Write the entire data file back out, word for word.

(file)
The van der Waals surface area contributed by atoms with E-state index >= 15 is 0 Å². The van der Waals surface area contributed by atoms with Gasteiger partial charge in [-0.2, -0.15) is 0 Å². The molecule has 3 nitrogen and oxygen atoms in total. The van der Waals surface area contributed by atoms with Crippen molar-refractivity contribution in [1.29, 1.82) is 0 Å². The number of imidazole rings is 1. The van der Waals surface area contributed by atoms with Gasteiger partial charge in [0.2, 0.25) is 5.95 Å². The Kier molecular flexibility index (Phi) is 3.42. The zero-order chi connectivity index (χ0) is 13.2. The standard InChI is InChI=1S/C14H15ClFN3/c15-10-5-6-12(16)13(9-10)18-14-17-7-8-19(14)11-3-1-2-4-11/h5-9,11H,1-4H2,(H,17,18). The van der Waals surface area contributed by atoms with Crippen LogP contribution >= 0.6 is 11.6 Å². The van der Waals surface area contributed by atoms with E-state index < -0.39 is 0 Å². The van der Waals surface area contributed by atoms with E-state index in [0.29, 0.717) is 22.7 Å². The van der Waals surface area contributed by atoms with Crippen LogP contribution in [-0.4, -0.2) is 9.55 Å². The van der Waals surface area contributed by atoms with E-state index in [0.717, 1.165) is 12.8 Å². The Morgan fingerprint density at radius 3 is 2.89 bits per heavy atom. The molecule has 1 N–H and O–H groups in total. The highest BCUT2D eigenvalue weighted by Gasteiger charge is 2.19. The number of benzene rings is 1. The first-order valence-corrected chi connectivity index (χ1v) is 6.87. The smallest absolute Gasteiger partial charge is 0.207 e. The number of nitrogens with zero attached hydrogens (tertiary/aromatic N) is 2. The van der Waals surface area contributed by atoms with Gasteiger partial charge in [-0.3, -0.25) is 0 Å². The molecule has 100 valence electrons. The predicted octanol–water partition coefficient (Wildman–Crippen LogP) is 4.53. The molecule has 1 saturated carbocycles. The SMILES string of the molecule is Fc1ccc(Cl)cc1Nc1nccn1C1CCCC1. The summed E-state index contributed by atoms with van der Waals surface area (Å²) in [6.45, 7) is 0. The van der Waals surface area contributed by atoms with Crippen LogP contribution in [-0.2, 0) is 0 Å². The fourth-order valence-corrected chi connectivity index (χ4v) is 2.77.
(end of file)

The van der Waals surface area contributed by atoms with E-state index >= 15 is 0 Å². The van der Waals surface area contributed by atoms with Gasteiger partial charge in [-0.2, -0.15) is 0 Å². The molecule has 3 nitrogen and oxygen atoms in total. The van der Waals surface area contributed by atoms with Crippen molar-refractivity contribution in [1.29, 1.82) is 0 Å². The number of imidazole rings is 1. The van der Waals surface area contributed by atoms with Gasteiger partial charge in [0.2, 0.25) is 5.95 Å². The Kier molecular flexibility index (Phi) is 3.42. The zero-order chi connectivity index (χ0) is 13.2. The standard InChI is InChI=1S/C14H15ClFN3/c15-10-5-6-12(16)13(9-10)18-14-17-7-8-19(14)11-3-1-2-4-11/h5-9,11H,1-4H2,(H,17,18). The van der Waals surface area contributed by atoms with Crippen LogP contribution >= 0.6 is 11.6 Å². The van der Waals surface area contributed by atoms with E-state index < -0.39 is 0 Å². The van der Waals surface area contributed by atoms with E-state index in [0.29, 0.717) is 22.7 Å². The van der Waals surface area contributed by atoms with Crippen LogP contribution in [-0.4, -0.2) is 9.55 Å². The van der Waals surface area contributed by atoms with E-state index in [0.717, 1.165) is 12.8 Å². The Morgan fingerprint density at radius 3 is 2.89 bits per heavy atom. The molecule has 1 N–H and O–H groups in total. The highest BCUT2D eigenvalue weighted by Gasteiger charge is 2.19. The number of benzene rings is 1. The first-order valence-corrected chi connectivity index (χ1v) is 6.87. The smallest absolute Gasteiger partial charge is 0.207 e. The number of nitrogens with zero attached hydrogens (tertiary/aromatic N) is 2. The van der Waals surface area contributed by atoms with Gasteiger partial charge in [-0.3, -0.25) is 0 Å². The molecule has 100 valence electrons. The predicted octanol–water partition coefficient (Wildman–Crippen LogP) is 4.53. The molecule has 1 saturated carbocycles. The SMILES string of the molecule is Fc1ccc(Cl)cc1Nc1nccn1C1CCCC1. The summed E-state index contributed by atoms with van der Waals surface area (Å²) in [6.45, 7) is 0. The van der Waals surface area contributed by atoms with Crippen LogP contribution in [-0.2, 0) is 0 Å². The fourth-order valence-corrected chi connectivity index (χ4v) is 2.77.